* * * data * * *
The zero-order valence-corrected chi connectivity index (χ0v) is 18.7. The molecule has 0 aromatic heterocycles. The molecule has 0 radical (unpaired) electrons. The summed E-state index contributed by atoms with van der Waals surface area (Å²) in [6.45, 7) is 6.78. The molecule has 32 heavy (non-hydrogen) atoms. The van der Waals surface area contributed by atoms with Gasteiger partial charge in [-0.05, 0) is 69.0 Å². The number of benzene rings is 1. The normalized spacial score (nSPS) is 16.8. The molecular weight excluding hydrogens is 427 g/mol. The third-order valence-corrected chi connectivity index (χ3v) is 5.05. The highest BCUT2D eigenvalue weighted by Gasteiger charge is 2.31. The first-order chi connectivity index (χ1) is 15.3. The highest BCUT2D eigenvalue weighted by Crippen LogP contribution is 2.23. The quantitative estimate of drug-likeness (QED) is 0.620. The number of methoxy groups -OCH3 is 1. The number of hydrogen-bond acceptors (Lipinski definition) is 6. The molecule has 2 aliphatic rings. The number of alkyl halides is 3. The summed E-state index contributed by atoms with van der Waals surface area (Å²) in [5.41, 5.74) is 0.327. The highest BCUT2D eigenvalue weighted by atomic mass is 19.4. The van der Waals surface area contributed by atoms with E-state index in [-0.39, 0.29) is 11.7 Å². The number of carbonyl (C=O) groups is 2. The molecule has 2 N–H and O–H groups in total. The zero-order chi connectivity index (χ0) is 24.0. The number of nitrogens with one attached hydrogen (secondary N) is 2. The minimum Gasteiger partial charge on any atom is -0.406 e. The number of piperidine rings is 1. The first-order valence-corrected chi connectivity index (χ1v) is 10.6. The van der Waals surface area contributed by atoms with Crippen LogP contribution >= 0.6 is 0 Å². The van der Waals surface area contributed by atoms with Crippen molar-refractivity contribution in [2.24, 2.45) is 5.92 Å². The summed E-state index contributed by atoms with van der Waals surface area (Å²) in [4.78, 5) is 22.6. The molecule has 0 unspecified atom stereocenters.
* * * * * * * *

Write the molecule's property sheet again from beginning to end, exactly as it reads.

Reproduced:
The zero-order valence-corrected chi connectivity index (χ0v) is 18.7. The molecule has 0 aromatic heterocycles. The molecule has 0 radical (unpaired) electrons. The summed E-state index contributed by atoms with van der Waals surface area (Å²) in [6.45, 7) is 6.78. The molecule has 32 heavy (non-hydrogen) atoms. The van der Waals surface area contributed by atoms with Gasteiger partial charge in [-0.05, 0) is 69.0 Å². The number of benzene rings is 1. The normalized spacial score (nSPS) is 16.8. The molecular weight excluding hydrogens is 427 g/mol. The third-order valence-corrected chi connectivity index (χ3v) is 5.05. The highest BCUT2D eigenvalue weighted by Gasteiger charge is 2.31. The first-order chi connectivity index (χ1) is 15.3. The highest BCUT2D eigenvalue weighted by Crippen LogP contribution is 2.23. The quantitative estimate of drug-likeness (QED) is 0.620. The number of methoxy groups -OCH3 is 1. The number of hydrogen-bond acceptors (Lipinski definition) is 6. The molecule has 2 aliphatic rings. The number of alkyl halides is 3. The summed E-state index contributed by atoms with van der Waals surface area (Å²) in [5.41, 5.74) is 0.327. The highest BCUT2D eigenvalue weighted by atomic mass is 19.4. The van der Waals surface area contributed by atoms with E-state index in [-0.39, 0.29) is 11.7 Å². The number of carbonyl (C=O) groups is 2. The molecule has 2 N–H and O–H groups in total. The zero-order chi connectivity index (χ0) is 24.0. The number of nitrogens with one attached hydrogen (secondary N) is 2. The minimum Gasteiger partial charge on any atom is -0.406 e. The number of piperidine rings is 1. The first-order valence-corrected chi connectivity index (χ1v) is 10.6. The van der Waals surface area contributed by atoms with Crippen LogP contribution >= 0.6 is 0 Å². The van der Waals surface area contributed by atoms with Crippen molar-refractivity contribution in [2.24, 2.45) is 5.92 Å². The summed E-state index contributed by atoms with van der Waals surface area (Å²) in [4.78, 5) is 22.6. The molecule has 0 unspecified atom stereocenters.